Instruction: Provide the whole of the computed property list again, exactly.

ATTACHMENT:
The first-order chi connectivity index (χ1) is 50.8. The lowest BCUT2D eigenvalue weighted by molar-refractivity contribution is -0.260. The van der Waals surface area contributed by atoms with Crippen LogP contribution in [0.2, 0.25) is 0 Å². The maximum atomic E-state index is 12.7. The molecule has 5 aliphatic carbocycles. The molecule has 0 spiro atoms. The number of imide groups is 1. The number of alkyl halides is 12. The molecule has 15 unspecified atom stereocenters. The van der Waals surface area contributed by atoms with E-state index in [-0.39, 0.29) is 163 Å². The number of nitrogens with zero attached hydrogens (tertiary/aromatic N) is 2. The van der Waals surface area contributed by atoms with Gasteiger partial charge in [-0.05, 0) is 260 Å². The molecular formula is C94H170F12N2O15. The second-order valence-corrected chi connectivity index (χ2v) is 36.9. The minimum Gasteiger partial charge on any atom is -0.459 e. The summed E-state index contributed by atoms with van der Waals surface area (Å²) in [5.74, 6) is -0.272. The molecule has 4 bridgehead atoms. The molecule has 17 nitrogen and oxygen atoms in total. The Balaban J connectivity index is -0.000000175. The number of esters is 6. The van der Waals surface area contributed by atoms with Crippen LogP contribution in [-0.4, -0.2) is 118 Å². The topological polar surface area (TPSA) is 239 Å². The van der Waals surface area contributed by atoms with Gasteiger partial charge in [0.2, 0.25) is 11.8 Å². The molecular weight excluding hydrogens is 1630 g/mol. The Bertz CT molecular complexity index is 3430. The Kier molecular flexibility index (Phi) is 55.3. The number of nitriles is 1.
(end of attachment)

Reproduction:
The first-order chi connectivity index (χ1) is 50.8. The lowest BCUT2D eigenvalue weighted by molar-refractivity contribution is -0.260. The van der Waals surface area contributed by atoms with Crippen LogP contribution in [0.2, 0.25) is 0 Å². The maximum atomic E-state index is 12.7. The molecule has 5 aliphatic carbocycles. The molecule has 0 spiro atoms. The number of imide groups is 1. The number of alkyl halides is 12. The molecule has 15 unspecified atom stereocenters. The van der Waals surface area contributed by atoms with E-state index in [-0.39, 0.29) is 163 Å². The number of nitrogens with zero attached hydrogens (tertiary/aromatic N) is 2. The van der Waals surface area contributed by atoms with Gasteiger partial charge in [-0.05, 0) is 260 Å². The molecular formula is C94H170F12N2O15. The second-order valence-corrected chi connectivity index (χ2v) is 36.9. The minimum Gasteiger partial charge on any atom is -0.459 e. The summed E-state index contributed by atoms with van der Waals surface area (Å²) in [5.74, 6) is -0.272. The molecule has 4 bridgehead atoms. The molecule has 17 nitrogen and oxygen atoms in total. The Balaban J connectivity index is -0.000000175. The number of esters is 6. The van der Waals surface area contributed by atoms with Crippen LogP contribution in [-0.4, -0.2) is 118 Å². The topological polar surface area (TPSA) is 239 Å². The van der Waals surface area contributed by atoms with Gasteiger partial charge in [0.2, 0.25) is 11.8 Å². The molecular weight excluding hydrogens is 1630 g/mol. The Bertz CT molecular complexity index is 3430. The Kier molecular flexibility index (Phi) is 55.3. The number of nitriles is 1.